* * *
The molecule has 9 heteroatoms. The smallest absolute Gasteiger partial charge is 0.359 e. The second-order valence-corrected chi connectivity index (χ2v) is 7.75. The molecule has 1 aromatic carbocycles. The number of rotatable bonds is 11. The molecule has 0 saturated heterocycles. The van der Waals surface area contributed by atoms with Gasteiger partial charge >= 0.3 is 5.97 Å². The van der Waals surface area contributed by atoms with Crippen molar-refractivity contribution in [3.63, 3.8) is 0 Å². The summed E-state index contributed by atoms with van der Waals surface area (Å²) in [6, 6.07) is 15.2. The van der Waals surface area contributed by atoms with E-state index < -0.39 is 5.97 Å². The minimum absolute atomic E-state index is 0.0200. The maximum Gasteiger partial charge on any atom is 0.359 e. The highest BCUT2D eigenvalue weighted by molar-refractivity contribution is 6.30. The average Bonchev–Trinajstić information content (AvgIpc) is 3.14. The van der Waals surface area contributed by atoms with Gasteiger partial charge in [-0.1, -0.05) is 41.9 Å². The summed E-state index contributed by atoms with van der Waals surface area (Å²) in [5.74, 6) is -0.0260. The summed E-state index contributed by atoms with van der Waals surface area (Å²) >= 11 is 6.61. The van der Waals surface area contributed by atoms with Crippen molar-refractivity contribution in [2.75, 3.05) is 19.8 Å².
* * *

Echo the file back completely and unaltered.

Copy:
The molecule has 9 heteroatoms. The smallest absolute Gasteiger partial charge is 0.359 e. The second-order valence-corrected chi connectivity index (χ2v) is 7.75. The molecule has 1 aromatic carbocycles. The number of rotatable bonds is 11. The molecule has 0 saturated heterocycles. The van der Waals surface area contributed by atoms with Gasteiger partial charge >= 0.3 is 5.97 Å². The van der Waals surface area contributed by atoms with Crippen molar-refractivity contribution in [3.63, 3.8) is 0 Å². The summed E-state index contributed by atoms with van der Waals surface area (Å²) in [6, 6.07) is 15.2. The van der Waals surface area contributed by atoms with E-state index < -0.39 is 5.97 Å². The minimum absolute atomic E-state index is 0.0200. The maximum Gasteiger partial charge on any atom is 0.359 e. The highest BCUT2D eigenvalue weighted by molar-refractivity contribution is 6.30. The average Bonchev–Trinajstić information content (AvgIpc) is 3.14. The van der Waals surface area contributed by atoms with Gasteiger partial charge in [-0.1, -0.05) is 41.9 Å². The summed E-state index contributed by atoms with van der Waals surface area (Å²) in [5.74, 6) is -0.0260. The summed E-state index contributed by atoms with van der Waals surface area (Å²) >= 11 is 6.61. The van der Waals surface area contributed by atoms with Crippen molar-refractivity contribution in [2.75, 3.05) is 19.8 Å².